While many Americans from outside Montana may not be familiar with the Milk River Project or the Sidney and Kinsey Irrigation Projects, their importance goes beyond Montana’s borders. The Milk River Project alone provides water to farmers who grow enough food to feed one million people per year. In this interview, Greg Gianforte, the representative of Montana’s at-large congressional district in the U.S. House of Representatives, tells Irrigation Leader about the importance of Montana’s irrigated agriculture and how he is supporting it in Congress.
Irrigation Leader: Please tell our readers about your background and connection to Montana.
Greg Gianforte: I first came to Montana in a van on a junior high school trip 44 years ago. A science teacher, who had trained at Malmstrom Air Force Base and who had a passion for Montana, introduced 17 other students and me to the state. We went to Red Lodge and spent the summer in the backcountry. I knew then that I wanted to make my life in Montana. Forty years ago, I took a train from Pennsylvania to West Glacier, Montana, and hitchhiked into Spotted Bear. A friend and I hiked for 10 days across the Bob Marshall Wilderness and came out at Lincoln. The trip only reaffirmed my resolve to live in Montana and make a life here.
I ended up moving to Montana with Susan, my wife of 32 years, and we raised our four kids backpacking, hiking, and camping on our public lands. In 1998, Susan and I started Right Now Technologies in a spare room in our Bozeman home. The company grew to become the largest commercial employer in the town, creating over 500 high-paying Montana jobs and helping launch the high-tech sector in Montana.
Irrigation Leader: Why is irrigation important to Montana and the country?
Greg Gianforte: Irrigation is the lifeblood of many communities in Montana, particularly in our rural and frontier areas, where farmers and ranchers work the land to feed the world. In fact, irrigation is one reason many people moved to Montana in the early 1900s.
The Pick-Sloan Missouri Basin Program provides irrigation water and affordable power to many communities in eastern Montana and in the Hi-Line region. Unfortunately, most of the infrastructure was built before the 1960s and is in dire need of repair. I have consistently advocated for investment in these rural communities, which are vital to our nation’s food supply chain.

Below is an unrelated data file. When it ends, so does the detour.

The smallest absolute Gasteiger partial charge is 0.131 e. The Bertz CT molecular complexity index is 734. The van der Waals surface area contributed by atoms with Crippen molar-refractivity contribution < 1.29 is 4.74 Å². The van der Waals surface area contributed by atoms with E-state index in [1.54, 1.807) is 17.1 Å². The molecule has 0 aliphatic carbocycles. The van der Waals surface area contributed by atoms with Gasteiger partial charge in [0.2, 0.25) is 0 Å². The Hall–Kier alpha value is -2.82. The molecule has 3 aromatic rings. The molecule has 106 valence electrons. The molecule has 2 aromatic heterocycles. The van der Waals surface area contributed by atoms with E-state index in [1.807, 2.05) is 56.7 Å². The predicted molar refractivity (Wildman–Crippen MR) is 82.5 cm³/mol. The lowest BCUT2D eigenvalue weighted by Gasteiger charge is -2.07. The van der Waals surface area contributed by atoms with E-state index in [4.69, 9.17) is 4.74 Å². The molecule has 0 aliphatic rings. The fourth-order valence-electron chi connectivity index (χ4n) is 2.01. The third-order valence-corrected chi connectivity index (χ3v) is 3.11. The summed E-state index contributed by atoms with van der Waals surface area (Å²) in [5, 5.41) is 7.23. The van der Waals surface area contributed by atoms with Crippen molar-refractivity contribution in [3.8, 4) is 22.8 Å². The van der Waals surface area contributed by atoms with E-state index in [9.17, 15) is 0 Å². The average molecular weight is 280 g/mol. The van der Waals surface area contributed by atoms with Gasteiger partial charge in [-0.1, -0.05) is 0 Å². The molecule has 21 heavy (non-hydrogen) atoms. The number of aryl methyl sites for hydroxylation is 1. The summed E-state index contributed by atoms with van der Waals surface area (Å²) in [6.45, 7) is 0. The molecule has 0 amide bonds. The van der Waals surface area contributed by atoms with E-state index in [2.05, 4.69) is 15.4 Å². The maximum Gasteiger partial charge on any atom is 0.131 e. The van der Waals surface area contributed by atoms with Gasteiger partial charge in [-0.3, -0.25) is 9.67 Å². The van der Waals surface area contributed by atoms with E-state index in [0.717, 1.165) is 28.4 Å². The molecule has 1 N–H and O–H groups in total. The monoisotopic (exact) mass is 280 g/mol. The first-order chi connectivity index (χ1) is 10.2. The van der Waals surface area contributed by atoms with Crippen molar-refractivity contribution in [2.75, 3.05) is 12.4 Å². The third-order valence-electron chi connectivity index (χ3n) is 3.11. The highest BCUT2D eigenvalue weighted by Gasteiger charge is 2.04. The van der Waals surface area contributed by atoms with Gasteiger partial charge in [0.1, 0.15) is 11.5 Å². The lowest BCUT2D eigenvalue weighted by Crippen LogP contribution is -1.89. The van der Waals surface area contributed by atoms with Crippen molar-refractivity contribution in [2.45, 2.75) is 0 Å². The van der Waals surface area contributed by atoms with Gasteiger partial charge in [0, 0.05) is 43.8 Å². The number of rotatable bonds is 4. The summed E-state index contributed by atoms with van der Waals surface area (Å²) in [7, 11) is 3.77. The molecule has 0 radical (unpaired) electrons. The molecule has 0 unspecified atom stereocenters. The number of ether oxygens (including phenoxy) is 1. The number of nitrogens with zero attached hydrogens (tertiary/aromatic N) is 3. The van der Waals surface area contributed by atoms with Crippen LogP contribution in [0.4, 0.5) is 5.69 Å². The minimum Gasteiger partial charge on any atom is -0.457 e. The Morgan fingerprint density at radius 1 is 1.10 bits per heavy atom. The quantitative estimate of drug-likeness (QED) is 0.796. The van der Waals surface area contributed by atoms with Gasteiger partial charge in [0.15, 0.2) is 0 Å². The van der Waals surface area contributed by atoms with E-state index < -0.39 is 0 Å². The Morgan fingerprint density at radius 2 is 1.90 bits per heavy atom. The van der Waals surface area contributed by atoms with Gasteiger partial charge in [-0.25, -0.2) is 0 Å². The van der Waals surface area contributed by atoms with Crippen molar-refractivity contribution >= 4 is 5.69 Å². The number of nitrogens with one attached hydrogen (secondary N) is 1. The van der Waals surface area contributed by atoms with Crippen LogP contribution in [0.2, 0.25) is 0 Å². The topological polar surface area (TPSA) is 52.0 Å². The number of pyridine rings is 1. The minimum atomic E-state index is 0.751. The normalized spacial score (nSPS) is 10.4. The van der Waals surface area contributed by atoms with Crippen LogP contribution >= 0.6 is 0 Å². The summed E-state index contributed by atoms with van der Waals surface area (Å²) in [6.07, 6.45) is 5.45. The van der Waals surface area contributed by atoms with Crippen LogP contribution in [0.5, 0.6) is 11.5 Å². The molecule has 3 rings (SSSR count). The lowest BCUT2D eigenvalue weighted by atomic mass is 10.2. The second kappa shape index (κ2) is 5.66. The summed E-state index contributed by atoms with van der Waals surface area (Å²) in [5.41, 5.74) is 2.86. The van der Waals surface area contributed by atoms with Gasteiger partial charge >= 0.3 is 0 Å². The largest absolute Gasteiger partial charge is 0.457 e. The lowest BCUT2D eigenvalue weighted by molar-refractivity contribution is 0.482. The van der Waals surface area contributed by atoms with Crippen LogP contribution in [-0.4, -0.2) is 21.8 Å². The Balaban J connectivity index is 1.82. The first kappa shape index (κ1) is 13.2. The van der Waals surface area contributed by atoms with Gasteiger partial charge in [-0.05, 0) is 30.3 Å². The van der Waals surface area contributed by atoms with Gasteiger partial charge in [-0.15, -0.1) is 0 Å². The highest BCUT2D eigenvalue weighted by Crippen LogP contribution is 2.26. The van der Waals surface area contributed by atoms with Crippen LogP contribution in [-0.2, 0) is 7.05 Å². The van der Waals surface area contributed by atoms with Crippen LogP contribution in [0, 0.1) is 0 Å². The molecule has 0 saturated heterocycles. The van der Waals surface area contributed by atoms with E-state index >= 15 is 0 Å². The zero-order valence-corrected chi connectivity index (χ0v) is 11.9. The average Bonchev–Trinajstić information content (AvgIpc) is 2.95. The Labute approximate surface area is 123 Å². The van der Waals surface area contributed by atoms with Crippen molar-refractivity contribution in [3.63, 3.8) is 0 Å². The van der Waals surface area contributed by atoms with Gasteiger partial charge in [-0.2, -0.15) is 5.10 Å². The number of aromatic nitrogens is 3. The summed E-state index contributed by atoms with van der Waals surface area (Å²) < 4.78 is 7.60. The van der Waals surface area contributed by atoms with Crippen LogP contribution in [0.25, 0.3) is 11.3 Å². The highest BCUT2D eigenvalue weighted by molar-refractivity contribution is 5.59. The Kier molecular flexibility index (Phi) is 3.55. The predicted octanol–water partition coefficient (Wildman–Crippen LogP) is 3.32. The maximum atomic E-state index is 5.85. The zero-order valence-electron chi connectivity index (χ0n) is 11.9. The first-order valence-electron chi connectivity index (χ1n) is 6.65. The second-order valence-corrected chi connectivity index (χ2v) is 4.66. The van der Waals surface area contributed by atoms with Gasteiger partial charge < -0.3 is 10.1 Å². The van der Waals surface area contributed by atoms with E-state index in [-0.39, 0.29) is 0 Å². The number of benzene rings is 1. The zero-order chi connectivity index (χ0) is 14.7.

Irrigation Leader: You introduced two pieces of legislation to help irrigators in Montana. Would you explain the significance of H.R. 2492, the St. Mary’s Reinvestment Act?
Greg Gianforte: The Milk River Project, which is run by the Bureau of Reclamation, is the lifeline of Montana’s Hi-Line agricultural economy. The project was authorized in 1903 and was one of the first projects Reclamation ever designed and built. Located in north-central Montana, the Milk River Project provides water for the irrigation of about 121,000 acres of land and also supplies water to 18,000 citizens. The water helps Montana ag producers produce enough food to feed one million people each year. It also manages water for an international treaty as well as tribal water rights settlements, such as the Blackfeet Settlement.
At well over 100 years old, the Milk River Project has surpassed its expected design life. Throughout the project, regular operations and maintenance have quickly been overtaken by the replacement of critical project components like the diversion dam and drops. On May 17, drop 5 of the St. Mary unit suffered a catastrophic failure, further showing the need for immediate upgrades for the entire project. My legislation will ensure a fair cost share, with the federal government picking up 75 percent of the tab, so that the burden doesn’t fall on local water users.
Irrigation Leader: How will H.R. 3471 benefit the communities of Sidney and Kinsey in eastern Montana?
Greg Gianforte: This bill will ensure that the Sidney and Kinsey irrigation districts continue to receive Pick-Sloan project use power (PUP). The districts received power under the Pick- Sloan program for almost 75 years. After renewing their contracts nine times, Reclamation decided these districts were no longer eligible for PUP. If their contracts are not renewed at PUP rates, the Sidney and Kinsey irrigation districts' power costs would consume 30–40 percent of their annual operating budgets, far above the current levels of 10 percent. Losing PUP would hurt Montana families, farmers, businesses, and workers, and it could put the districts out of business. Today, Sidney and Kinsey serve more than 130 family farms that irrigate nearly 12,000 acres of farmland in eastern Montana. It is imperative that we fix Reclamation’s mistake.